On September 25, 2018, the Ninth Circuit granted Uber’s motion to compel arbitration and decertified a class of 160,000 drivers alleging violations of California state law, including misclassification of the drivers as independent contractors. The decision does not come as a great surprise given the court’s 2016 ruling compelling arbitration in a related case, but it serves as a reminder to companies everywhere to re-examine their independent contractor agreements.
On August 28, 2018, the U.S. Department of Labor’s Wage Hour Division issued six new advisory opinion letters offering employers guidance on a range of leave and wage issues under federal law, including the application of the Family Medical Leave Act to organ donors and a no-fault attendance policy.
Today, the United States Supreme Court ruled in Epic Systems Corp. v. Lewis, No. 16-285 that employers could lawfully require employees to waive their rights to pursue employment-related class actions through arbitration agreements providing for individualized proceedings. In a 5-4 decision, the Court ruled that such waivers do not violate the National Labor Relations Act.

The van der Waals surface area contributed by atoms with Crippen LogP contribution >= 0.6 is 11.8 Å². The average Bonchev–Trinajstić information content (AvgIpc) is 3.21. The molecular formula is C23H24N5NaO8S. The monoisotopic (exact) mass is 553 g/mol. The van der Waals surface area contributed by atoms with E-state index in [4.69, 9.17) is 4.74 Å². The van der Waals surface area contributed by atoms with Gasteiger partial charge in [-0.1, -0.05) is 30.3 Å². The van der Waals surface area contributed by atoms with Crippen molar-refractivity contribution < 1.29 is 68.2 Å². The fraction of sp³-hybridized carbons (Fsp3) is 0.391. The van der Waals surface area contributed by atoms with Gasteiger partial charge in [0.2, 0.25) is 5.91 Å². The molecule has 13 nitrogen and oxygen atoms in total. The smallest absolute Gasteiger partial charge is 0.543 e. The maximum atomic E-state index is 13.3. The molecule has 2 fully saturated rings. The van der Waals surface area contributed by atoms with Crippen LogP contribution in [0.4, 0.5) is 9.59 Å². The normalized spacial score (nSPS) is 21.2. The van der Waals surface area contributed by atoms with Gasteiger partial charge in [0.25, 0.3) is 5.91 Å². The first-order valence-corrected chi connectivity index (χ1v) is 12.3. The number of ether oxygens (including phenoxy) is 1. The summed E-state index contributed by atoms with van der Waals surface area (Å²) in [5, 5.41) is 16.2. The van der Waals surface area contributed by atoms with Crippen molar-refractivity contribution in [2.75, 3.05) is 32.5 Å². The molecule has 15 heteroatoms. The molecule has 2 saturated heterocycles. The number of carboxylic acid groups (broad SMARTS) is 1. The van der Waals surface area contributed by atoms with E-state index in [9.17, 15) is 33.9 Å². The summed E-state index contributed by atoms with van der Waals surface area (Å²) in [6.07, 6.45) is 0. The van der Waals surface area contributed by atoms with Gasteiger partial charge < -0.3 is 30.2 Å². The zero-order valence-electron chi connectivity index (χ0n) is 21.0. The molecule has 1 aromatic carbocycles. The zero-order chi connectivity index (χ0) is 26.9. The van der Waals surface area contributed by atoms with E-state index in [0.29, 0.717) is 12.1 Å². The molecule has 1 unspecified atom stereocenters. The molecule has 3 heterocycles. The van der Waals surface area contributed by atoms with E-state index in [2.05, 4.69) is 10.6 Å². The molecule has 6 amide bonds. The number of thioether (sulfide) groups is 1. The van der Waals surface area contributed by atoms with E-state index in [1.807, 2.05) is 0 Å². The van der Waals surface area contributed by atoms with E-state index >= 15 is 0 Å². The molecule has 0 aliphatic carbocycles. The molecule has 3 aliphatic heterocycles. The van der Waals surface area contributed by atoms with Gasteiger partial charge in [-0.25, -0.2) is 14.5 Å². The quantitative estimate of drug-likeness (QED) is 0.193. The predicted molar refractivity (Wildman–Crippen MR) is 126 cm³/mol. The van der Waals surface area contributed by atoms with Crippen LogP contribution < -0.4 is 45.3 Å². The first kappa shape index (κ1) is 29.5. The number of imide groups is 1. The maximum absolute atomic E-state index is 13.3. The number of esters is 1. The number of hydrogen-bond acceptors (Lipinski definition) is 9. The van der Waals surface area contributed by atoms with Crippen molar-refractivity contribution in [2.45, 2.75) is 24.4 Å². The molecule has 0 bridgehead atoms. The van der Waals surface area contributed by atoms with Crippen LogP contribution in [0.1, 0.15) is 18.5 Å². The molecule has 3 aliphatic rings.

On April 30, 2018, the California Supreme Court substantially narrowed the class of individuals who qualify as independent contractors under California wage-hour law and paved the way for a new wave of class actions. In Dynamex Operations West, Inc., the Court adopted the restrictive “ABC test” used in other jurisdictions for determining when a worker qualifies as an independent contractor under California’s Industrial Wage Orders.